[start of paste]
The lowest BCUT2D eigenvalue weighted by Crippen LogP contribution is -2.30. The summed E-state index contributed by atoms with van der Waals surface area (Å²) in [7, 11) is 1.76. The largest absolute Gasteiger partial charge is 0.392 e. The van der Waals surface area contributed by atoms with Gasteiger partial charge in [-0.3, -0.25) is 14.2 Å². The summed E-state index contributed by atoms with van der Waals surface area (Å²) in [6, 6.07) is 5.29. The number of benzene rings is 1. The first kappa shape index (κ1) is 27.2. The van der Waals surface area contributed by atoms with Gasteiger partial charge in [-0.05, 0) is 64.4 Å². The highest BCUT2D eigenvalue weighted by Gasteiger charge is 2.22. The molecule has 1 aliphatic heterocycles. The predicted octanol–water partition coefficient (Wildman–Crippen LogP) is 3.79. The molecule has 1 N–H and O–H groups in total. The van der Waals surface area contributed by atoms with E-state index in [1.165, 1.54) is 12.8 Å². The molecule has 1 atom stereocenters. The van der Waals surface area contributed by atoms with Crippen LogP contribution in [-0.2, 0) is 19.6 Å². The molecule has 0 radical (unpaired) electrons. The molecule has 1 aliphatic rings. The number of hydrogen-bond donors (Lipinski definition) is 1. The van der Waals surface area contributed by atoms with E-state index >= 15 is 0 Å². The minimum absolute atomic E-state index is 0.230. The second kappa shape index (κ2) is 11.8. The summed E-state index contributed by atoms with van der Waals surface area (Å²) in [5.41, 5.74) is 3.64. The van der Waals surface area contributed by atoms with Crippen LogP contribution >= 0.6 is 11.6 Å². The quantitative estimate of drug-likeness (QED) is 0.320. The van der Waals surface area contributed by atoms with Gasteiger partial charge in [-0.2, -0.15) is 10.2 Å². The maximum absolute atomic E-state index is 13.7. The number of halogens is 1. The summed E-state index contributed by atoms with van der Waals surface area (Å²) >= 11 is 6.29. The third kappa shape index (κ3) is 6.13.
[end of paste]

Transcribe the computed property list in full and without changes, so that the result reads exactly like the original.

The lowest BCUT2D eigenvalue weighted by Crippen LogP contribution is -2.30. The summed E-state index contributed by atoms with van der Waals surface area (Å²) in [7, 11) is 1.76. The largest absolute Gasteiger partial charge is 0.392 e. The van der Waals surface area contributed by atoms with Gasteiger partial charge in [-0.3, -0.25) is 14.2 Å². The summed E-state index contributed by atoms with van der Waals surface area (Å²) in [6, 6.07) is 5.29. The number of benzene rings is 1. The first kappa shape index (κ1) is 27.2. The van der Waals surface area contributed by atoms with Gasteiger partial charge in [-0.05, 0) is 64.4 Å². The highest BCUT2D eigenvalue weighted by Gasteiger charge is 2.22. The molecule has 1 aliphatic heterocycles. The predicted octanol–water partition coefficient (Wildman–Crippen LogP) is 3.79. The molecule has 1 N–H and O–H groups in total. The van der Waals surface area contributed by atoms with E-state index in [1.165, 1.54) is 12.8 Å². The molecule has 1 atom stereocenters. The van der Waals surface area contributed by atoms with Crippen LogP contribution in [-0.2, 0) is 19.6 Å². The molecule has 0 radical (unpaired) electrons. The molecule has 1 aliphatic rings. The number of hydrogen-bond donors (Lipinski definition) is 1. The van der Waals surface area contributed by atoms with E-state index >= 15 is 0 Å². The minimum absolute atomic E-state index is 0.230. The second kappa shape index (κ2) is 11.8. The summed E-state index contributed by atoms with van der Waals surface area (Å²) in [5.41, 5.74) is 3.64. The van der Waals surface area contributed by atoms with Crippen LogP contribution >= 0.6 is 11.6 Å². The quantitative estimate of drug-likeness (QED) is 0.320. The van der Waals surface area contributed by atoms with Gasteiger partial charge in [-0.2, -0.15) is 10.2 Å². The maximum absolute atomic E-state index is 13.7. The number of halogens is 1. The summed E-state index contributed by atoms with van der Waals surface area (Å²) >= 11 is 6.29. The third kappa shape index (κ3) is 6.13.